In a swirl of fog, with the cackling of tartan plaid witches, as the threat of lightning, thunder and rain emerge, you are welcomed to the heaths of Scotland. The conquering hero Macbeth has returned victorious after defending his King, Duncan, and marches home with his loyal liege Banquo. On the way, the two men meet the weird sisters (Jessica Van Niel, Maghan Grover, Beatrice Shannon)who foretell that Macbeth will soon be named The Thane of Cawdor and then King of Scotland, while Banquo's children will also be kings.,
Grab a blanket, a lawn chair, a picnic supper and the kiddies and head to Pinkney Park in Rowayton by Sunday, July 2 for Shakespeare on the Sound's exciting version of The Bard's greatest tragedy "Macbeth." Performances are at 7:30 p.m., with a children's version at 6:30 p.m.
Graham Stevens is magnificent as the flawed hero who lets ambition and power cloud his visions, and with the malicious help of Lady Macbeth, a conniving Winsome Brown, agrees to make the words of the witches a reality. When he is named Thane of Cawdor, he plots to become King by taking Duncan's (Rod Singleton)
life. He murders the King as all his sleeping ambitions spring to life and everyone he deems is in his way is eliminated.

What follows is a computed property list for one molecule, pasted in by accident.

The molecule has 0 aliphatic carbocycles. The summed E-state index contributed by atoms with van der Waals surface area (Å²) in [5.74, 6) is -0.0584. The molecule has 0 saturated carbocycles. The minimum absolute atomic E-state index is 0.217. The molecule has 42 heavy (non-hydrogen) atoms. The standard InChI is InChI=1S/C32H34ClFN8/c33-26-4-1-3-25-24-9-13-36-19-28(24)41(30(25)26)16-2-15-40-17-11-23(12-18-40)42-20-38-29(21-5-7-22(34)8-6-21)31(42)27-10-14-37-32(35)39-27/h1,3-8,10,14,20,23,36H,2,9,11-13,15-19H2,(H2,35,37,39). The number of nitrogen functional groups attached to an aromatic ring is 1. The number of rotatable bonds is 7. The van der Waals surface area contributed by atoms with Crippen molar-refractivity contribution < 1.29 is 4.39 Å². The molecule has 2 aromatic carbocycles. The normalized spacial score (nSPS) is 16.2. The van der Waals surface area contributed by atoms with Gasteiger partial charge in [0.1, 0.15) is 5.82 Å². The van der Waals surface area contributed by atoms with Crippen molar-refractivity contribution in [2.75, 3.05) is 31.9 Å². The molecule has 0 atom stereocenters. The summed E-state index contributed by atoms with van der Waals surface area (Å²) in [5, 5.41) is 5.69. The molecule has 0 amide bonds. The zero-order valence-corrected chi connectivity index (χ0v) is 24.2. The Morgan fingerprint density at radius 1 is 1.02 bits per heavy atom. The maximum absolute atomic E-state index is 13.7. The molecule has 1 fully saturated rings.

Murder most foul follows as the pair manipulate fate to secure the ends they desire. The once valiant soldier soon exudes evil, leaving a trail of wickedness in his path. Macbeth begins seeing ghosts of those he has slain while Lady Macbeth manifests her guilt through sleepwalking and confessions. Their consciences allow them no peace.
Once his cohort Macduff, an enraged Nicholas Urda, learns Macbeth has slain his whole family, joins forces with the brave Malcolm, Duncan's surviving son, played with regal strength by Henry Jenkinson, to end Macbeth's reign of terror. Claire Shannon Kelly directs this momentous drama on an interesting divided set created by Brian Prather, with a slew of Scottish kilts designed by Crier Coleman and intriguing lighting effects realized by Jamie Roderick. The fight scenes choreographed by Rod Kinter are smashing while Alex Santullo's sound strikes a dramatic cord.
Donations to this production underwrite this summer festival as well as educational programming year round in schools, libraries, adult and art programs, all with the goal of promoting a love and enjoyment of the works of William Shakespeare.
Come sit under the stars, after a magnificent sunset, and watch with fascinated eyes how Macbeth's unleashed lust for power propels him on a course of brutal self-destruction.